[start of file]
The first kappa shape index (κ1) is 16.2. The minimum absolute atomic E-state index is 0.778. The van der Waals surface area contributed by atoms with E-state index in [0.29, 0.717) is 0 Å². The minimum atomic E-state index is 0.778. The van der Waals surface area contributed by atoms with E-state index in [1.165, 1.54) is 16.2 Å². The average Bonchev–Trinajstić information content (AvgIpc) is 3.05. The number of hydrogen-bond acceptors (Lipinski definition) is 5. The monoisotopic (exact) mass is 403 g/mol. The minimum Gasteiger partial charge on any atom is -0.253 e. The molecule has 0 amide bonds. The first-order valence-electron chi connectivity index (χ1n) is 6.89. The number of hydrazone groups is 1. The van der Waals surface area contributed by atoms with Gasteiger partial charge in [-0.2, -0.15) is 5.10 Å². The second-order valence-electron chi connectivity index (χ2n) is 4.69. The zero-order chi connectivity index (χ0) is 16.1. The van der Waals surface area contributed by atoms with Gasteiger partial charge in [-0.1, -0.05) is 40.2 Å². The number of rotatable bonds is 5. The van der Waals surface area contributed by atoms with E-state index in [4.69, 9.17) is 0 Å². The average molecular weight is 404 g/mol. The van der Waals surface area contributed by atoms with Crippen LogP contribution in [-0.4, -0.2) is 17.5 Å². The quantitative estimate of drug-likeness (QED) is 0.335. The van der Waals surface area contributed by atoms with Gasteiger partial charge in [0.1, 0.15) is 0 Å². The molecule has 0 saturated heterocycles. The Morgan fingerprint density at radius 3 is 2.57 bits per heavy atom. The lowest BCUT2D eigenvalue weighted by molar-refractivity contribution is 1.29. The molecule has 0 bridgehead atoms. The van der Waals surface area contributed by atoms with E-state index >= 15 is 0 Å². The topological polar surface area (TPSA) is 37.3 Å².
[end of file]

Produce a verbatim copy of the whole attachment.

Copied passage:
The first kappa shape index (κ1) is 16.2. The minimum absolute atomic E-state index is 0.778. The van der Waals surface area contributed by atoms with E-state index in [0.29, 0.717) is 0 Å². The minimum atomic E-state index is 0.778. The van der Waals surface area contributed by atoms with E-state index in [1.165, 1.54) is 16.2 Å². The average Bonchev–Trinajstić information content (AvgIpc) is 3.05. The number of hydrogen-bond acceptors (Lipinski definition) is 5. The monoisotopic (exact) mass is 403 g/mol. The minimum Gasteiger partial charge on any atom is -0.253 e. The molecule has 0 amide bonds. The first-order valence-electron chi connectivity index (χ1n) is 6.89. The number of hydrazone groups is 1. The van der Waals surface area contributed by atoms with Gasteiger partial charge in [-0.2, -0.15) is 5.10 Å². The second-order valence-electron chi connectivity index (χ2n) is 4.69. The zero-order chi connectivity index (χ0) is 16.1. The van der Waals surface area contributed by atoms with Gasteiger partial charge in [-0.1, -0.05) is 40.2 Å². The number of rotatable bonds is 5. The van der Waals surface area contributed by atoms with E-state index in [4.69, 9.17) is 0 Å². The average molecular weight is 404 g/mol. The van der Waals surface area contributed by atoms with Crippen LogP contribution in [-0.4, -0.2) is 17.5 Å². The quantitative estimate of drug-likeness (QED) is 0.335. The van der Waals surface area contributed by atoms with Gasteiger partial charge in [0.1, 0.15) is 0 Å². The molecule has 0 saturated heterocycles. The Morgan fingerprint density at radius 3 is 2.57 bits per heavy atom. The lowest BCUT2D eigenvalue weighted by molar-refractivity contribution is 1.29. The molecule has 0 bridgehead atoms. The van der Waals surface area contributed by atoms with E-state index >= 15 is 0 Å². The topological polar surface area (TPSA) is 37.3 Å².